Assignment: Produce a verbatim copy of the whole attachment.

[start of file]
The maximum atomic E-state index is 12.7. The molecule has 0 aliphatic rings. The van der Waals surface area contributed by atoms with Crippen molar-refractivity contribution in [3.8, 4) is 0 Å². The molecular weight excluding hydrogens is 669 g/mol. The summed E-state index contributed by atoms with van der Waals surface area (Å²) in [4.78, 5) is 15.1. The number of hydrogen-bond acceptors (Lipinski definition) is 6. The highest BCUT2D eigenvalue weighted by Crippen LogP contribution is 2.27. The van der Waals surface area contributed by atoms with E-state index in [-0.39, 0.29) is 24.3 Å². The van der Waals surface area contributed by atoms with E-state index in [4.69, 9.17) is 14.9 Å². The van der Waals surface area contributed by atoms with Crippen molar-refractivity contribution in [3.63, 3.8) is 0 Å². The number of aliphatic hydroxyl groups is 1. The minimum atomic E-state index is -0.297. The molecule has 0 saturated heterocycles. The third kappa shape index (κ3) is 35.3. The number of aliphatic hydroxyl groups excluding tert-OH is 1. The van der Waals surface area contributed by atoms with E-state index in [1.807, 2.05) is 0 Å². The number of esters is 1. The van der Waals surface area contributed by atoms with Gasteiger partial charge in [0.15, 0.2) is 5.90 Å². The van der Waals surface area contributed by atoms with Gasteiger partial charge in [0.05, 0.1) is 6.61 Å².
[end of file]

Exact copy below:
The maximum atomic E-state index is 12.7. The molecule has 0 aliphatic rings. The van der Waals surface area contributed by atoms with Crippen molar-refractivity contribution in [3.8, 4) is 0 Å². The molecular weight excluding hydrogens is 669 g/mol. The summed E-state index contributed by atoms with van der Waals surface area (Å²) in [4.78, 5) is 15.1. The number of hydrogen-bond acceptors (Lipinski definition) is 6. The highest BCUT2D eigenvalue weighted by Crippen LogP contribution is 2.27. The van der Waals surface area contributed by atoms with E-state index in [-0.39, 0.29) is 24.3 Å². The van der Waals surface area contributed by atoms with E-state index in [4.69, 9.17) is 14.9 Å². The van der Waals surface area contributed by atoms with Crippen molar-refractivity contribution in [3.63, 3.8) is 0 Å². The number of aliphatic hydroxyl groups is 1. The minimum atomic E-state index is -0.297. The molecule has 0 saturated heterocycles. The third kappa shape index (κ3) is 35.3. The number of aliphatic hydroxyl groups excluding tert-OH is 1. The van der Waals surface area contributed by atoms with E-state index in [1.807, 2.05) is 0 Å². The number of esters is 1. The van der Waals surface area contributed by atoms with Gasteiger partial charge in [0.15, 0.2) is 5.90 Å². The van der Waals surface area contributed by atoms with Gasteiger partial charge in [0.05, 0.1) is 6.61 Å².